Me.txtPlantcode.Locked = MyBoolean
      Me.txtUsedFor.Locked = MyBoolean
      Me.txtCostCenter.Locked = MyBoolean
      Me.Abbrev.Locked = MyBoolean
      Me.Project.Locked = MyBoolean
      Me.txtWBS.Locked = MyBoolean
      Me.txtTask.Locked = MyBoolean
      Me.MaximoWO.Locked = MyBoolean
      Me.ForBldg.Locked = MyBoolean
      Me.Combo74.Locked = MyBoolean 
     Me.Combo82.Locked = MyBoolean
      Me.Engineer.Locked = MyBoolean
      Me.Planner.Locked = MyBoolean

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Jim Dettman (Microsoft MVP/ EE MVE)President / OwnerCommented:
You need to add the other half:

If Me.chkLock = True Then
     Me.txtPlantcode.Locked = True
     Me.txtUsedFor.Locked = True
     Me.txtCostCenter.Locked = True
     Me.Abbrev.Locked = True
     Me.Project.Locked = True
     Me.txtWBS.Locked = True
     Me.txtTask.Locked = True
     Me.MaximoWO.Locked = True
     Me.ForBldg.Locked = True
     Me.Combo74.Locked = True
     Me.Combo82.Locked = True
     Me.Engineer.Locked = True
     Me.Planner.Locked = True
Else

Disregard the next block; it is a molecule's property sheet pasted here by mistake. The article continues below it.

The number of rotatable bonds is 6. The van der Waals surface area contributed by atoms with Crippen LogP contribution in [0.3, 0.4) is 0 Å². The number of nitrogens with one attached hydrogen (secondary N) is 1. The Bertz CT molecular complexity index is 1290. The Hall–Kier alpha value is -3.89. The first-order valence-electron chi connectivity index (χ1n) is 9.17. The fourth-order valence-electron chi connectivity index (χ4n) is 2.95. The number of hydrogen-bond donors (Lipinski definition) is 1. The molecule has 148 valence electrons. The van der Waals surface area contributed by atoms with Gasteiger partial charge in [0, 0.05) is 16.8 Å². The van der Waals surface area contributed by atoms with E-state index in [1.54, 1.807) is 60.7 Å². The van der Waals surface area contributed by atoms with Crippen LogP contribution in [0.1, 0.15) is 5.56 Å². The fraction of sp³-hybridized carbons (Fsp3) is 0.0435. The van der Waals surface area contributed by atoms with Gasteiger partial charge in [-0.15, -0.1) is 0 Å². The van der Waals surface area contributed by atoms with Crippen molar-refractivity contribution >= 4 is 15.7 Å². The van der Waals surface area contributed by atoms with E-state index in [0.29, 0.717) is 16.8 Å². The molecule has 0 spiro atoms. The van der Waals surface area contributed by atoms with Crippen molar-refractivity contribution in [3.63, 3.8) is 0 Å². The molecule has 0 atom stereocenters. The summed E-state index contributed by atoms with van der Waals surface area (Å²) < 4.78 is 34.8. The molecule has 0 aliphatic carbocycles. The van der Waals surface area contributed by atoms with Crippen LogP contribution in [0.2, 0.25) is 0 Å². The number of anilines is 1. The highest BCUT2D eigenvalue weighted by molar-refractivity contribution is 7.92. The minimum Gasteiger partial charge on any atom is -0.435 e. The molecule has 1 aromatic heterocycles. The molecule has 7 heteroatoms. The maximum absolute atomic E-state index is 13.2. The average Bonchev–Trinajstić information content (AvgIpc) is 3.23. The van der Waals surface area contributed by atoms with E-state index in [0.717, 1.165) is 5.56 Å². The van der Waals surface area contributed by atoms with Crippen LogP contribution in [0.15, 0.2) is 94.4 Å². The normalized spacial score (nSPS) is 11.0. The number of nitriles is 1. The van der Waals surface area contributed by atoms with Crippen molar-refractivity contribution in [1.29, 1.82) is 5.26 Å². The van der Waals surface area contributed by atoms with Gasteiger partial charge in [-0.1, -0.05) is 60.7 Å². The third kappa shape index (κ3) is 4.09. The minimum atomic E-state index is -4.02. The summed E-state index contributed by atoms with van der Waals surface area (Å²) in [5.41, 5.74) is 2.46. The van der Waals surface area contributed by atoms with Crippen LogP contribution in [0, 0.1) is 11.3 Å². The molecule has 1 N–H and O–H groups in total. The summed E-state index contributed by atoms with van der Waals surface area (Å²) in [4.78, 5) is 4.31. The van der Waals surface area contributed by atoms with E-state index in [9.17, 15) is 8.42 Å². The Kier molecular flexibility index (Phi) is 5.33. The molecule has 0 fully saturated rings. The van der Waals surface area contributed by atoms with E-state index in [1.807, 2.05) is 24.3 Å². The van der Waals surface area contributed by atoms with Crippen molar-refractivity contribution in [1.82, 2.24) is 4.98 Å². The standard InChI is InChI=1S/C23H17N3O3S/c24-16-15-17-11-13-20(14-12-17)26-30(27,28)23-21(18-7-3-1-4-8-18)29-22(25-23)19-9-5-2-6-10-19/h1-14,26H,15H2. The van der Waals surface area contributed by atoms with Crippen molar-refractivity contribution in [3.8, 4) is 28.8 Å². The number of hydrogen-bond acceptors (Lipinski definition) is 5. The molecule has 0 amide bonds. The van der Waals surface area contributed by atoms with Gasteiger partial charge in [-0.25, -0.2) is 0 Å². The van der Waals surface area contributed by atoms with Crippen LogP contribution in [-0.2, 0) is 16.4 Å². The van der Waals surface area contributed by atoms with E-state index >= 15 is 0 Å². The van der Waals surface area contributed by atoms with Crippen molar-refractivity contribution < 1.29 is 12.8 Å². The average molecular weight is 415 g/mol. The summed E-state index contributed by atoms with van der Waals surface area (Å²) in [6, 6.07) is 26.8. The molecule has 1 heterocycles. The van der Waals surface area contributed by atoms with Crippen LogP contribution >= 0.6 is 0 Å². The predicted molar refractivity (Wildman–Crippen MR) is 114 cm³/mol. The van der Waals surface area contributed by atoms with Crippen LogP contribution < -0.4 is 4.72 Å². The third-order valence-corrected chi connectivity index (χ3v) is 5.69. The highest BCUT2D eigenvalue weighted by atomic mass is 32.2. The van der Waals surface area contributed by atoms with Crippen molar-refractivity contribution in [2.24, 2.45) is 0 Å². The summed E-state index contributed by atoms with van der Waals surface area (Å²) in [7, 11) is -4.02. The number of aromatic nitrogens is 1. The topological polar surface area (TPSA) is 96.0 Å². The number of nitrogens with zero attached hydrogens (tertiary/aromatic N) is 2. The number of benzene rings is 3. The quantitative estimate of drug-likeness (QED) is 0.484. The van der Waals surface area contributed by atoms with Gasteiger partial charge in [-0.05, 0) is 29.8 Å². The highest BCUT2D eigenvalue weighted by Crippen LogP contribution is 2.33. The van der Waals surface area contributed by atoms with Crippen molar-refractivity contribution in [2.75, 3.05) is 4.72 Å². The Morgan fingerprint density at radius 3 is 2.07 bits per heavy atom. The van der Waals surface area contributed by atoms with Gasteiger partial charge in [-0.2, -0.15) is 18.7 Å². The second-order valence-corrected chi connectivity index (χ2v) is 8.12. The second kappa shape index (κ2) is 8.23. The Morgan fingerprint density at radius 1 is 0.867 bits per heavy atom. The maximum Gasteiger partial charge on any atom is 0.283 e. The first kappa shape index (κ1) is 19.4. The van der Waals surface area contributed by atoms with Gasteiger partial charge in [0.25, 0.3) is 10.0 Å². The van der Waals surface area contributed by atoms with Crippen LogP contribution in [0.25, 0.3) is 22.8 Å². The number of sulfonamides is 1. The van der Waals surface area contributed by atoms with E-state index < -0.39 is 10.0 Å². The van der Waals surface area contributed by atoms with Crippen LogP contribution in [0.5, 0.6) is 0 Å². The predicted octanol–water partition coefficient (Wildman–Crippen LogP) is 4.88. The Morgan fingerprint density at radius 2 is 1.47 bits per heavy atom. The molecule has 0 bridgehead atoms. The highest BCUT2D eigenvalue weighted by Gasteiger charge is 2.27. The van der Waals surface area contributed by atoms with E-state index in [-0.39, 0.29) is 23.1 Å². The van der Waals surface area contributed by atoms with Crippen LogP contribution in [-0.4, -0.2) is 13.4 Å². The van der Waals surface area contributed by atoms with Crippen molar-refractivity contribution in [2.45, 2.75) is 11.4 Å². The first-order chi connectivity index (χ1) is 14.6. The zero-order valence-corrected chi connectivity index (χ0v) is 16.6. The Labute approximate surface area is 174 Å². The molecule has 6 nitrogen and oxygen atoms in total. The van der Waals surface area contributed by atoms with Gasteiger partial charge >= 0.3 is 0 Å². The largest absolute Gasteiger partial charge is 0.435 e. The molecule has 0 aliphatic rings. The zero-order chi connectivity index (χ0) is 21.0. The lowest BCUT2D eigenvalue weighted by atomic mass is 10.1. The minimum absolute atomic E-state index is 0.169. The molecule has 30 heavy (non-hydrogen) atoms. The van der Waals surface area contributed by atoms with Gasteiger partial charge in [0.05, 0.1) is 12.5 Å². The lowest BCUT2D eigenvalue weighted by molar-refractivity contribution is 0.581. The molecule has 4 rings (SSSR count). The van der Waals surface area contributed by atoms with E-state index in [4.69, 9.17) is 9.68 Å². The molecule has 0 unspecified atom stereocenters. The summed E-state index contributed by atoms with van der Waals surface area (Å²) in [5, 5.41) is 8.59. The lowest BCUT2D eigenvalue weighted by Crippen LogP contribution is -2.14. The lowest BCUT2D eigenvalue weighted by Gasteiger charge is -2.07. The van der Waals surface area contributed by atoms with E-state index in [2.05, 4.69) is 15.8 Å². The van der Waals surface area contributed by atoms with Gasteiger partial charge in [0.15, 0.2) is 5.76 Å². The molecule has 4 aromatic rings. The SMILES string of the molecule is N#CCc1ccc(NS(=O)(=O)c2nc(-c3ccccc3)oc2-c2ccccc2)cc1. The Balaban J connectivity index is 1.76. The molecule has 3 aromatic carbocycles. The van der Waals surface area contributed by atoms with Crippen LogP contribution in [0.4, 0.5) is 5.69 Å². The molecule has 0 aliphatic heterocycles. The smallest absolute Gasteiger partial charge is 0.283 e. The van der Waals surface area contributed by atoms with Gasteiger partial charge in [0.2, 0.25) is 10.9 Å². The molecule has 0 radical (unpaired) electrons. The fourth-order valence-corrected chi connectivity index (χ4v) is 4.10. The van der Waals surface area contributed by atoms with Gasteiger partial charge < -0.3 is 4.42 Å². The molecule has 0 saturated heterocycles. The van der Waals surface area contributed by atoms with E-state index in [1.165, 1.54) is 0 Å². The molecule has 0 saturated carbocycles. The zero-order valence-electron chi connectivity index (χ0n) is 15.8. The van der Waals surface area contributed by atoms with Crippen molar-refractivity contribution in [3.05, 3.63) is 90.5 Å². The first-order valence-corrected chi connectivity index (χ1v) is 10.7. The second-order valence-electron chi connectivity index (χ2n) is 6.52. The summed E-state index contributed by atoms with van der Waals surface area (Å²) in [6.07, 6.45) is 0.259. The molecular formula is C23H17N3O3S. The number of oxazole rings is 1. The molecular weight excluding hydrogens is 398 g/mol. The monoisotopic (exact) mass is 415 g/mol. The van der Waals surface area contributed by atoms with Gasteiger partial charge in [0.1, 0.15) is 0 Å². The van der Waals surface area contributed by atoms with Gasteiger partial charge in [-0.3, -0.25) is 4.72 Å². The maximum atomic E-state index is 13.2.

Me.txtPlantcode.Locked = False
     Me.txtUsedFor.Locked = False
     Me.txtCostCenter.Locked = False
     Me.Abbrev.Locked = False
     Me.Project.Locked = False
.....

But your seeming to say that you've already done that, so put a STOP right above the If check.  Trying adding a record.

You'll hit the stop.  use F8 to step through and see what's happening.

Jim.
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Shooter54Author Commented:
I suspect the issue with this method is that the record doesn't exist yet when performing this check. Does that sound logical? When stepping through in creating a new record, it jumps straight to the else statement, skipping all of the locked = true lines. Is there perhaps a better method to lock up an entire form, without locking the subform tied to it?